"I don't think we will ever catch up," Pettet said as he demonstrated Friday morning how he controls the flow of fresh asphalt from the cab of a truck nicknamed the Pothole Killer. "There will always be work."
So much work that his boss, Stephen W. Lorenz, the city's chief highway engineer, predicts many crews will have to work every Saturday through July. That is likely to make a pothole of its own - in the city's overtime budget, already battered by blizzards. Since the last snowstorm, in March, the city has spent $64,450 on overtime for fixing potholes.
Filling a hole costs just $22, but it adds up. This month, Streets Department Commissioner David Perri asked City Council for a $6.3 million transfer to pay for "the accumulated costs of fighting the winter storms" plus street repairs. As he said Friday, "The effects of last winter didn't end with the last snowfall."
The thousands of potholes have not only jarred drivers and created hazards - "Contact A Philadelphia Pothole Trip And Fall Attorney," one law firm suggests - they have also delayed the repaving usually done in spring on aging and damaged roads.
"We are nowhere near where we should be with paving," Lorenz said. ". . . Usually this time of year, potholes are on the back burner."
Potholes can be filled by the traditional method - an asphalt paving crew, raking and compacting in a hot coal emulsion mixture - or by one of two patcher trucks the city rents each year. Little wonder the truck is dubbed the Pothole Killer - it can zap a hole up to two feet wide in less than a minute.
On Friday morning, Pettet, 57, in jeans and a Harley-Davidson T-shirt, was ready to map his latest pothole-killing route, based on the daily list.
Each morning, Michael Benezet, a highway assistant manager, prints out that list, based mostly on complaints. They come through the city's 311 call center, which forwards them to the Streets Department.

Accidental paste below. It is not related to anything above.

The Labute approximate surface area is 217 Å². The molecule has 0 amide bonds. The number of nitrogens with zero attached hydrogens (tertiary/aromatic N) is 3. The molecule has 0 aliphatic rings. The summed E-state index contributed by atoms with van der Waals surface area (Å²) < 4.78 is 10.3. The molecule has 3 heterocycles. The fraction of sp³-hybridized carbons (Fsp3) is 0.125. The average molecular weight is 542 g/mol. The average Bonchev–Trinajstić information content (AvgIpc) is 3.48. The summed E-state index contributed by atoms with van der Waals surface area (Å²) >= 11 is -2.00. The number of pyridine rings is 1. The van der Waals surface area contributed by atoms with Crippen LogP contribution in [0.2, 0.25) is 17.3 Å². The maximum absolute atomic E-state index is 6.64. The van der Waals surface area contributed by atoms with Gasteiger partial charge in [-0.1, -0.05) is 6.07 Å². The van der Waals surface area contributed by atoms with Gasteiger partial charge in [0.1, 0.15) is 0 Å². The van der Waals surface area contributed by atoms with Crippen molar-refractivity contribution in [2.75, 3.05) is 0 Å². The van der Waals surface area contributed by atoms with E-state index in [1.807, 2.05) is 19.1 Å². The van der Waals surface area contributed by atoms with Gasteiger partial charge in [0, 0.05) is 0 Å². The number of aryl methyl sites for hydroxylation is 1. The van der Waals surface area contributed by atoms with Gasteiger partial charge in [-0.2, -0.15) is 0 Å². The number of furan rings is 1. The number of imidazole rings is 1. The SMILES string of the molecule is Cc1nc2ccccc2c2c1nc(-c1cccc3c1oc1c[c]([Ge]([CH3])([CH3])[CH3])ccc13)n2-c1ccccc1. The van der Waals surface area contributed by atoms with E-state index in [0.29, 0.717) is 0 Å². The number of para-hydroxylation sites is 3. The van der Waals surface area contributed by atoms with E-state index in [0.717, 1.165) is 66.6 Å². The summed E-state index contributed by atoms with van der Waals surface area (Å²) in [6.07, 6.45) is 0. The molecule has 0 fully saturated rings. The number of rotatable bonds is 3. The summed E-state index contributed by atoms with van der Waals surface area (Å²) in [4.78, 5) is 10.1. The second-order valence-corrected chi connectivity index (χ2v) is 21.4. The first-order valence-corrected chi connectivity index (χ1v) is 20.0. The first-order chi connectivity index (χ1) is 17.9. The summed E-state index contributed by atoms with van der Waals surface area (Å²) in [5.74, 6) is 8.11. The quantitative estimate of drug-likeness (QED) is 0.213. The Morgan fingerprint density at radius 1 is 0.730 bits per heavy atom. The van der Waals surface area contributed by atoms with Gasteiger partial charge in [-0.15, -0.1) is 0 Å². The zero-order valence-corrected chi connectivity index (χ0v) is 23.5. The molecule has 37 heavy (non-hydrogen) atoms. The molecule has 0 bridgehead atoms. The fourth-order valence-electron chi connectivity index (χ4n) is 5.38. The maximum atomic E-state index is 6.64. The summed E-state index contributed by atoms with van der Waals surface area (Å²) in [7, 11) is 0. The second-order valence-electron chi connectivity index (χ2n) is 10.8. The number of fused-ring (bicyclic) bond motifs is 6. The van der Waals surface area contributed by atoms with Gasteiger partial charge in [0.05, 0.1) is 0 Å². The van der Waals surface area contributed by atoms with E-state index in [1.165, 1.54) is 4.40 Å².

Friday's list was 17 pages.
No matter - it was in the hands of Pettet, a tall, lean Army reservist, who has been driving some version of the patcher for two decades.
The list included potholes in Old City, Germantown, and the far Northeast. Pettet comes equipped - he plugs his own GPS device onto the front windshield, and has his phone in case he can't find a street, but that's rare.
His biggest issue is guiding the truck to targets on narrow one-way streets. "I will do it next to cars," he said. "I feel that confident I won't hit a car."
The truck holds about four tons of material to fill the holes. He controls the output with about a dozen switches and a joystick inside the truck cabin.
"I could do it blindfolded," Pettet said.
He works in a Streets Department shop where many love their jobs - they get to ride real-life Tonka Trucks for a living and are trained to operate the various trucks and heavy equipment needed to keep the streets open.
"We have a very versatile workforce," Lorenz said.
Of 220 field workers in the highway division, Pettet is one of 15 to 20 licensed and trained to operate the patcher. "It's a good job," he says.
While potholes spare no neighborhood, some roads are worse than others, Benezet said. Before Lincoln Drive was repaved, it was crater-filled. "We would go there and it would be lined with hubcaps," he said - adding that he picked up two hubcaps for his wife's Toyota Camry.
The crews bring the hubcaps back to their shop. And their collection is sure to grow - even in late May, more than 100 new pothole complaints are coming in daily.
Pettet and Lorenz hope the rate dwindles by midsummer. But the lingering impact of so much freezing and thawing means potholes will keep popping up before another winter arrives.
And then it's back to overdrive and overtime for the crews who must also salt and plow.
During winter storms, "everyone divorces themselves from their family," Lorenz said. "These guys sacrifice a lot to keep the city open."
Pettet's boots have the stains to prove it.